16 July 1920 They flicker to and fro amongst buildings, looking for crepuscular flies, beetles, and moths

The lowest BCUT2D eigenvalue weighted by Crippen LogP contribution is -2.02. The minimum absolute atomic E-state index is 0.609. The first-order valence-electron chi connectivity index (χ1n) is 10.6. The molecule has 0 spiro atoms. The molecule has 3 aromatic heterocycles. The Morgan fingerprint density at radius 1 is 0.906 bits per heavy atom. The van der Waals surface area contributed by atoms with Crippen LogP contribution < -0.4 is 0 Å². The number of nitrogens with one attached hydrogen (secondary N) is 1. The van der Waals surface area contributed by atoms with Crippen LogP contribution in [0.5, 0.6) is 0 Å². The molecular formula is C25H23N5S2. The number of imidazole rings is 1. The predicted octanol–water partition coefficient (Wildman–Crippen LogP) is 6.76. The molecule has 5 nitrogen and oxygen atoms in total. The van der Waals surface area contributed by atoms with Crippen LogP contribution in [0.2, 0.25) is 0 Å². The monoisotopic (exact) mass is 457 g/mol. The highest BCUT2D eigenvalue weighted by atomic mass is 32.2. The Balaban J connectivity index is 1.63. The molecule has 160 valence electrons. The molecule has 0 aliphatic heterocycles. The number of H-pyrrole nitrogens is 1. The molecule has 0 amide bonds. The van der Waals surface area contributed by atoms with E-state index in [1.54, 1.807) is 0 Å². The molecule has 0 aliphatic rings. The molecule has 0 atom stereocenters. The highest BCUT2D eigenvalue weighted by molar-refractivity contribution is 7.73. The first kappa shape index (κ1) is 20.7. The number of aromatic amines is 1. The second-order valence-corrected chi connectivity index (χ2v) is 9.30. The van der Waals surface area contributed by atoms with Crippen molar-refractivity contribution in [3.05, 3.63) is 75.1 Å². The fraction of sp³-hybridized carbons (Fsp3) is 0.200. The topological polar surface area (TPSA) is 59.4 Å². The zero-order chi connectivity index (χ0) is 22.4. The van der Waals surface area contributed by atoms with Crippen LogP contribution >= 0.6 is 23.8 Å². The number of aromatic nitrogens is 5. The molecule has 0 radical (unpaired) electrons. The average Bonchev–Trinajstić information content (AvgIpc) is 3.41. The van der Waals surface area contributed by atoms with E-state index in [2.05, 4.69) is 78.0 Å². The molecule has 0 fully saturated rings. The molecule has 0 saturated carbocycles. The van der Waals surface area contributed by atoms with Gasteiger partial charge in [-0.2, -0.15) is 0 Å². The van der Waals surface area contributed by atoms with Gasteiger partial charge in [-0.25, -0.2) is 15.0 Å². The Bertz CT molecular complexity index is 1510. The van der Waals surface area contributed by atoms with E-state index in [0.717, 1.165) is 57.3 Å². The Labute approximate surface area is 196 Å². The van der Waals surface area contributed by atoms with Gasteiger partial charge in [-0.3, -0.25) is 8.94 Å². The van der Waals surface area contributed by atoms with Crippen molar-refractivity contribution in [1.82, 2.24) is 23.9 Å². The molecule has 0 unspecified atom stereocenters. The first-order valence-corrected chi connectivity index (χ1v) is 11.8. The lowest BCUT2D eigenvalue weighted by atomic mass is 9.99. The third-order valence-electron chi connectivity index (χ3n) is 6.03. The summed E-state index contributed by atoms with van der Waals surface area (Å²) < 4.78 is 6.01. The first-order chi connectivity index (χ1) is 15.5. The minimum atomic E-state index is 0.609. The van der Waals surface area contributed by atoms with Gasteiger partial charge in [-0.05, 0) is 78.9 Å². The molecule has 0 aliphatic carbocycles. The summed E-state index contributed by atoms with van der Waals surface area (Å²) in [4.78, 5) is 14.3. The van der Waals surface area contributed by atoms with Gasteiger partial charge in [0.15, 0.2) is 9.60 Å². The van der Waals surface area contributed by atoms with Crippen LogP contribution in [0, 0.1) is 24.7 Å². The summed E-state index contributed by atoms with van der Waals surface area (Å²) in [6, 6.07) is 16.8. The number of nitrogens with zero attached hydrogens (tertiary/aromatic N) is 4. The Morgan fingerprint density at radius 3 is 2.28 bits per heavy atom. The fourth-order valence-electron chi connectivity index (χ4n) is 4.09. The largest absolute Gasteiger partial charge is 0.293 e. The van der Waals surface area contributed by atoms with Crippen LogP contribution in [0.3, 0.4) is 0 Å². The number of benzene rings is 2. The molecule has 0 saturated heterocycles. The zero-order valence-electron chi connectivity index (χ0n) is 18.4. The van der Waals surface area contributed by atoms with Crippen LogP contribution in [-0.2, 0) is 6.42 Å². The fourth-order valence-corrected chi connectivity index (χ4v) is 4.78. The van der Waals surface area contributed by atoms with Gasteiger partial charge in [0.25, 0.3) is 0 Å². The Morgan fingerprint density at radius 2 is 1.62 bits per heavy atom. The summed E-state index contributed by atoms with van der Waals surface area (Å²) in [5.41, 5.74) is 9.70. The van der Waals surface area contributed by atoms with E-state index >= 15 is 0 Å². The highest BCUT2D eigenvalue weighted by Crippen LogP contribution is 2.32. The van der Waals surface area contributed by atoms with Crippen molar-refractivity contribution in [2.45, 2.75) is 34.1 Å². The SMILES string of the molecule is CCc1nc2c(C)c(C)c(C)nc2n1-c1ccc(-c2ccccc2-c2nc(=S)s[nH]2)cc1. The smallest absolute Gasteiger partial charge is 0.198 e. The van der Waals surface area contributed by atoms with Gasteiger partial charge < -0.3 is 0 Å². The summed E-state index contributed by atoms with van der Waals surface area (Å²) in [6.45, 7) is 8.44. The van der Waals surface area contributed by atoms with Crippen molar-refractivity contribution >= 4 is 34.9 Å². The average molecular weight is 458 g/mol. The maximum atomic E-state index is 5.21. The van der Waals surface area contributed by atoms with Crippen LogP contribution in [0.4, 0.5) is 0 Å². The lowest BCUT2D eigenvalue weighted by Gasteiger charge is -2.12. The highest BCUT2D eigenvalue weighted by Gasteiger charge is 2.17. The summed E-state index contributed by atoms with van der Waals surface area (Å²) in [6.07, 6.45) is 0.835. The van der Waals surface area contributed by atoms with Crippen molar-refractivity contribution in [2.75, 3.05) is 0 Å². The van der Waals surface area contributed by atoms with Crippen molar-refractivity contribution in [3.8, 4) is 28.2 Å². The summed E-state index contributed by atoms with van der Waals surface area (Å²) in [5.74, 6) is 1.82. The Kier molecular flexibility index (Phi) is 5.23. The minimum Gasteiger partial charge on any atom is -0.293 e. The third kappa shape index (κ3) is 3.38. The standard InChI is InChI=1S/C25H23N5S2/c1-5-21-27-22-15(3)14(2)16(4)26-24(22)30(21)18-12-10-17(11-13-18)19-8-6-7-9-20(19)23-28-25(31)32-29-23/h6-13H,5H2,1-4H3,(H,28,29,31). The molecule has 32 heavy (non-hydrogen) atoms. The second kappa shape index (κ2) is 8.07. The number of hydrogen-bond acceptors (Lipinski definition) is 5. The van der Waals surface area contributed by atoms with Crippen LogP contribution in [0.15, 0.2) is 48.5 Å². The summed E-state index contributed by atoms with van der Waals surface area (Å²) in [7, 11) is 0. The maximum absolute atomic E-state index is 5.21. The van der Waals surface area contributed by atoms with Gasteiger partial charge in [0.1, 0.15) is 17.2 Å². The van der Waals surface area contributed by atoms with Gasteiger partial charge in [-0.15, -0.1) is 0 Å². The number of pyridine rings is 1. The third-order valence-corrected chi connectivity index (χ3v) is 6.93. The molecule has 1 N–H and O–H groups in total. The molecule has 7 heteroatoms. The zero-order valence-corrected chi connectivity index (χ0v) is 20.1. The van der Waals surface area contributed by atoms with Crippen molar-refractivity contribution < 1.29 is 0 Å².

At the close of these long July days, before the light has really faded, pipistrelle bats fly in swift circles round the trees or flicker to and fro amongst houses and outbuildings, hunting crepuscular flies, beetles, and moths. Their mammalian flight is quite distinct from that of birds, for they have a much simpler wing, merely a great hand with its long fingers united by membrane. They beat the air with this widespread hand, dodging to and fro. The bigger noctule flies higher, joining the swifts before they have retired for the night; its action is similar but its flight more direct than that of smaller bats. It cannot compete with the swift in speed, but it makes wonderful dives and snaps up even quick-flying beetles.
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